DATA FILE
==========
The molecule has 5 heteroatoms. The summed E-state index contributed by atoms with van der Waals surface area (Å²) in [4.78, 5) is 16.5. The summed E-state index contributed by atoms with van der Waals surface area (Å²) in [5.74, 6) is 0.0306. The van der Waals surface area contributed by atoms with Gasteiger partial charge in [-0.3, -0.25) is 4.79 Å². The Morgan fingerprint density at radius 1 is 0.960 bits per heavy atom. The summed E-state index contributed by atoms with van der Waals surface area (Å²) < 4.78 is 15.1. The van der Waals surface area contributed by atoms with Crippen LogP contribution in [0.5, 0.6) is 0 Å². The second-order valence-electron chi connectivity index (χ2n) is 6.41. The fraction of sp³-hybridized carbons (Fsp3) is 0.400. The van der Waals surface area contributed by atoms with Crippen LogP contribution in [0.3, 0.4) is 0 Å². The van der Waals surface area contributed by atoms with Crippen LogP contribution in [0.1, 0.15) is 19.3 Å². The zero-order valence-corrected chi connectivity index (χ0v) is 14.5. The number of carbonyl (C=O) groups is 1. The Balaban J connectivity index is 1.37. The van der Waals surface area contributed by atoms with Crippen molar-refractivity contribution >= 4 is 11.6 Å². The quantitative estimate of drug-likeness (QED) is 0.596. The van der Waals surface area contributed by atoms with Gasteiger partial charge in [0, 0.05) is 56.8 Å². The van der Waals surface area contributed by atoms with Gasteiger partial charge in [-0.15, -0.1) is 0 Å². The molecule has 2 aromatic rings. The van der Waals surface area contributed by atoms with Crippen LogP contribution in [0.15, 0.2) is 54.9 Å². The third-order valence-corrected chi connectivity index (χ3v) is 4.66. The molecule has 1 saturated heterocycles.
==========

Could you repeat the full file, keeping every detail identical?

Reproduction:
The molecule has 5 heteroatoms. The summed E-state index contributed by atoms with van der Waals surface area (Å²) in [4.78, 5) is 16.5. The summed E-state index contributed by atoms with van der Waals surface area (Å²) in [5.74, 6) is 0.0306. The van der Waals surface area contributed by atoms with Gasteiger partial charge in [-0.3, -0.25) is 4.79 Å². The Morgan fingerprint density at radius 1 is 0.960 bits per heavy atom. The summed E-state index contributed by atoms with van der Waals surface area (Å²) < 4.78 is 15.1. The van der Waals surface area contributed by atoms with Crippen LogP contribution in [0.5, 0.6) is 0 Å². The second-order valence-electron chi connectivity index (χ2n) is 6.41. The fraction of sp³-hybridized carbons (Fsp3) is 0.400. The van der Waals surface area contributed by atoms with Crippen LogP contribution in [0.3, 0.4) is 0 Å². The van der Waals surface area contributed by atoms with Crippen LogP contribution in [0.1, 0.15) is 19.3 Å². The zero-order valence-corrected chi connectivity index (χ0v) is 14.5. The number of carbonyl (C=O) groups is 1. The Balaban J connectivity index is 1.37. The van der Waals surface area contributed by atoms with Crippen molar-refractivity contribution >= 4 is 11.6 Å². The quantitative estimate of drug-likeness (QED) is 0.596. The van der Waals surface area contributed by atoms with Gasteiger partial charge in [0, 0.05) is 56.8 Å². The van der Waals surface area contributed by atoms with Gasteiger partial charge in [-0.15, -0.1) is 0 Å². The molecule has 2 aromatic rings. The van der Waals surface area contributed by atoms with Crippen LogP contribution in [0.15, 0.2) is 54.9 Å². The third-order valence-corrected chi connectivity index (χ3v) is 4.66. The molecule has 1 saturated heterocycles.